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10 Lesser-Known Diving Destinations Worth Your Time

Have you noticed that all the lists featuring great diving destinations in the world contain pretty much the same names? There’s obviously a good reason why you’re seeing the Raja Ampat Islands, Galapagos Islands, and Malapascua Island, for example, listed everywhere. They are truly stunning, indeed. But what if we told you there are still some phenomenal diving opportunities beyond the obvious?

We researched the lesser-known diving destinations that are terribly underrated. These picturesque places offer some of the best diving opportunities on Earth, but minus the crowds of divers you can’t help but bump into at the most popular destinations in the world. Take a look at the secret gems of scuba diving that are worthy of your time.

1. Sanganeb Atoll, Sudan

Sudan may not be a popular travel destination, but the scuba diving here has never disappointed. One of the lesser-known diving destinations in the world, the untouched Sudanese Red Sea can impress even the most traveled scuba diver. The diving that takes place in Sudan is defined primarily by the diversity and number of sharks, which includes silky, grey reef, hammerhead, oceanic whitetip, tiger, and whitetip reef sharks.

The Sanganeb Atoll, part of the Sanganeb Marine National Park, is the only atoll in the Red Sea. The atoll is characterized by steep slopes that rise from a depth of 800 meters (2,600 feet) and high endemism. More than 80 species of coral in 35 genera have been recorded at Sanganeb, and the hard and soft coral fauna is considered among the richest in the Red Sea. The coral reef fish life is also highly diverse, numbering over 250 species. There are also a number of pelagic fish such as Napoleon wrasses, tuna, barracudas, manta rays, and sailfish to be seen here.

Other interesting dive spots in Sudan include the Umbria shipwreck and the Precontinent II, both in the Port Sudan area. SS Umbria is a large Italian vessel that sank in 1940 on its way to Eritrea. Tons of ammunition and explosive, as well as half a million worth of Maria Theresa thalers still lie in its cargo holdings. The Precontinent II was part of a marine village for scientific experiments built by Jacques Cousteau and his research team. The epicenter of the site is the Starfish House, a futuristic construction still very much intact.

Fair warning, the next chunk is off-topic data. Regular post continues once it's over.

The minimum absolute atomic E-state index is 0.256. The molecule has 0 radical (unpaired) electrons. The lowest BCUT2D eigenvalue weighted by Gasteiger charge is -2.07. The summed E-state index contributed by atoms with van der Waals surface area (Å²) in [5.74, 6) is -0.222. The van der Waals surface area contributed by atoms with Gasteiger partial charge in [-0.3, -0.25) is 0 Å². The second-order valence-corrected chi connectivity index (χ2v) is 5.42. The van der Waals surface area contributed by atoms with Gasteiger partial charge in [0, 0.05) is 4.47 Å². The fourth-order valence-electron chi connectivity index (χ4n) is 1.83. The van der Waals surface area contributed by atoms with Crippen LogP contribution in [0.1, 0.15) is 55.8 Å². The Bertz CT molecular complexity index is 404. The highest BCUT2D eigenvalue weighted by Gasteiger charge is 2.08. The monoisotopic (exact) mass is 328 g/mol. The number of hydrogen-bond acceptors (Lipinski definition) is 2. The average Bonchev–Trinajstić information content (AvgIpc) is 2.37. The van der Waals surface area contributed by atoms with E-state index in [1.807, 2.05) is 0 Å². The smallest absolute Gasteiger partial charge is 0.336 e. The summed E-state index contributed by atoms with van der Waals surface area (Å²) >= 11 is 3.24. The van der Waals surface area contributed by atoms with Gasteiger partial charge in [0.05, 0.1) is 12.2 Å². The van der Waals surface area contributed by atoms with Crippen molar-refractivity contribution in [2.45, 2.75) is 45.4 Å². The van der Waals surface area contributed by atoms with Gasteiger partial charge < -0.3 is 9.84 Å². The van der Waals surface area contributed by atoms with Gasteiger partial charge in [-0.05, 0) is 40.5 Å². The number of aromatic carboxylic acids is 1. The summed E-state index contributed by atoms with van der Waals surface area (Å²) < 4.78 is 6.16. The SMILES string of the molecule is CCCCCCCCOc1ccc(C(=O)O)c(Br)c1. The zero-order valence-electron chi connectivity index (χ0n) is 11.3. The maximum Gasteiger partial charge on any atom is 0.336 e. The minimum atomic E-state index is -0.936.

When to visit: February through May
Diving conditions: The water temperature ranges from 24° to 33° C/75-91° F and the visibility from 10 to 35 meters (33-115 feet). The currents are usually mild but depending on dive site, they can get strong.

2. Ha’apai Group, Tonga

Tonga is a Polynesian archipelago comprising over 160 idyllic islands divided into three groups – Vava’u, Ha’apai, and Tongatapu. The superb dives one can enjoy here are not so much of a secret for the neighboring Australian and New Zealander scuba divers, but the remoteness of this island state did not help in getting the recognition it deserves. Especially considering that Tonga is one of the very few places in the world where you can swim with the humpback whales in their natural environment.

The Ha’apai Group is known for its diverse topography, beautiful coral reefs, and the variety of fish life. There are numerous caves, caverns, tunnels, and canyons, impressive walls, and vast coral gardens to be discovered around the islands of Ha’apai. The sea bed is riddled with yellow sea fans and anemones with their photogenic clownfish inhabitants. Ha’apai is also the most pristine and uncrowded region in Tonga.

Some of the diving highlights include the Arch of Ofalanga, a coral arch formed during the last ice age, the Hot Spring Cavern, inside of which divers can find the hydrothermal vent that supplies the cavern with warm water, and the J-Caves adorned with massive bommies on the outside and overhangs on the inside. The humpback whales visit the islands of Ha’apai every year and during the season, the whale watching trips depart from Pangai.